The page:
“Farmers are concerned about who owns their data,” Villwock explained. Data on many aspects of agriculture are now shared with fertilizer dealers and seed dealers, and farmers don’t have a major problem with that, he said. “If they want to use it to help fine-tune our operations, I think farmers appreciate that.
“But they’re more concerned about how that national data, the collection or aggregation of all farmers’ data, could be used by these big companies, could potentially be sold to other entities. Who controls that data? I think that’s going to be more and more of an issue and what our delegates did today is indicate that they want us to help them protect that data,” he said.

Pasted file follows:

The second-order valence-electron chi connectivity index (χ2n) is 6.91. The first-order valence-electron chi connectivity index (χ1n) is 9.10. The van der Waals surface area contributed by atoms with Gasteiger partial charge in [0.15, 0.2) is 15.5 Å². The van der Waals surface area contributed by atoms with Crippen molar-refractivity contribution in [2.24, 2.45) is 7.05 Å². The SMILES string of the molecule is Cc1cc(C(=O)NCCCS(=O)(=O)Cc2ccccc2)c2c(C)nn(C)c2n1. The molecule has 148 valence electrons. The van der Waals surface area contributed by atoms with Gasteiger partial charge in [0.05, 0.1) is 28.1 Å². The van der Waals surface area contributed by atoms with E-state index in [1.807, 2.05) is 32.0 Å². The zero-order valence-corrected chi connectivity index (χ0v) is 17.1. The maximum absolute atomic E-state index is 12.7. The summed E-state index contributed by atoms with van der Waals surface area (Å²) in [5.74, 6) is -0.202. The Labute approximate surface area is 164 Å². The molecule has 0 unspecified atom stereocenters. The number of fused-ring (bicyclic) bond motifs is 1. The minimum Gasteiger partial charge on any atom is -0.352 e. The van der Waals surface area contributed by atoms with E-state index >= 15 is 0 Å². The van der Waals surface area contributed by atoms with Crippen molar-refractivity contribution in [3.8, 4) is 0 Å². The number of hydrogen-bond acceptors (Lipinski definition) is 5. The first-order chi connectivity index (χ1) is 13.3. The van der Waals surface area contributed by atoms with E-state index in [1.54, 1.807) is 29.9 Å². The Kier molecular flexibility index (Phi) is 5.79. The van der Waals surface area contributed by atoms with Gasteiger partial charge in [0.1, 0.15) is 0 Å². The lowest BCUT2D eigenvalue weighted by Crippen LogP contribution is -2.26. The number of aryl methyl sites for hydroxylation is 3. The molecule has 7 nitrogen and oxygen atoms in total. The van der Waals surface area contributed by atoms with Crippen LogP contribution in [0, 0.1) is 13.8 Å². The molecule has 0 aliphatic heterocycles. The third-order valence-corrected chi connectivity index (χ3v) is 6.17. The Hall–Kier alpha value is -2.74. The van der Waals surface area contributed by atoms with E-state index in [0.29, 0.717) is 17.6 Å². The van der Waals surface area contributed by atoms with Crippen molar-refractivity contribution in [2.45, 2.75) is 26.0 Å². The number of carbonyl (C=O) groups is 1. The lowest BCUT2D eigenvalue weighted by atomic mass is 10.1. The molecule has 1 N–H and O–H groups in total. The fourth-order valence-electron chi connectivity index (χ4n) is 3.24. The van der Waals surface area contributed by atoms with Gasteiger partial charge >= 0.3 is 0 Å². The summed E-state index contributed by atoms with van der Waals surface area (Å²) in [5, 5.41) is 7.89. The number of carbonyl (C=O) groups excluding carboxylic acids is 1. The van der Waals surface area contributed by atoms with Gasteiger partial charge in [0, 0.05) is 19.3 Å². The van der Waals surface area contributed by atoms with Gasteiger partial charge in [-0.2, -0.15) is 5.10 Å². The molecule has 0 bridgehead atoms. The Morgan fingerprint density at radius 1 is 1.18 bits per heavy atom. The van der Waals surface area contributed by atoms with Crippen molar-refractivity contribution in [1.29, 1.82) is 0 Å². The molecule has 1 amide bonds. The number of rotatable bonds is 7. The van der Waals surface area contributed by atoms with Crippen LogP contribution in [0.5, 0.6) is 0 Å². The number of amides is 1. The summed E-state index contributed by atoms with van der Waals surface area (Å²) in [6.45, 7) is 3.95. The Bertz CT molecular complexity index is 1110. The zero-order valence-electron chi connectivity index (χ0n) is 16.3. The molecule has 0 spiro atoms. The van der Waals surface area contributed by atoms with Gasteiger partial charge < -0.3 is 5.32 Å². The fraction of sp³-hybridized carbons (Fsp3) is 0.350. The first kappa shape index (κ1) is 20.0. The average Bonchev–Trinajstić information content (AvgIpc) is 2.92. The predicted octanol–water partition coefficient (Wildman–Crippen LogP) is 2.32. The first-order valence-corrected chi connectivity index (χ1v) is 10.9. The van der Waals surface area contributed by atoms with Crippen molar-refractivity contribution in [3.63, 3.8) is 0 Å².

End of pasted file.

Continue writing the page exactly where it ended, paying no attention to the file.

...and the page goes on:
Another reason why this has become such a hot issue is that earlier this year, the U.S. Environmental Protection Agency released personal information about thousands of livestock and poultry farmers and ranchers in 29 states in response to requests from three environmental organizations. The massive data release contained tens of thousands of lines in spreadsheets often including home phone numbers, home emails, employee contact information, home addresses and in some cases personal notes about the families.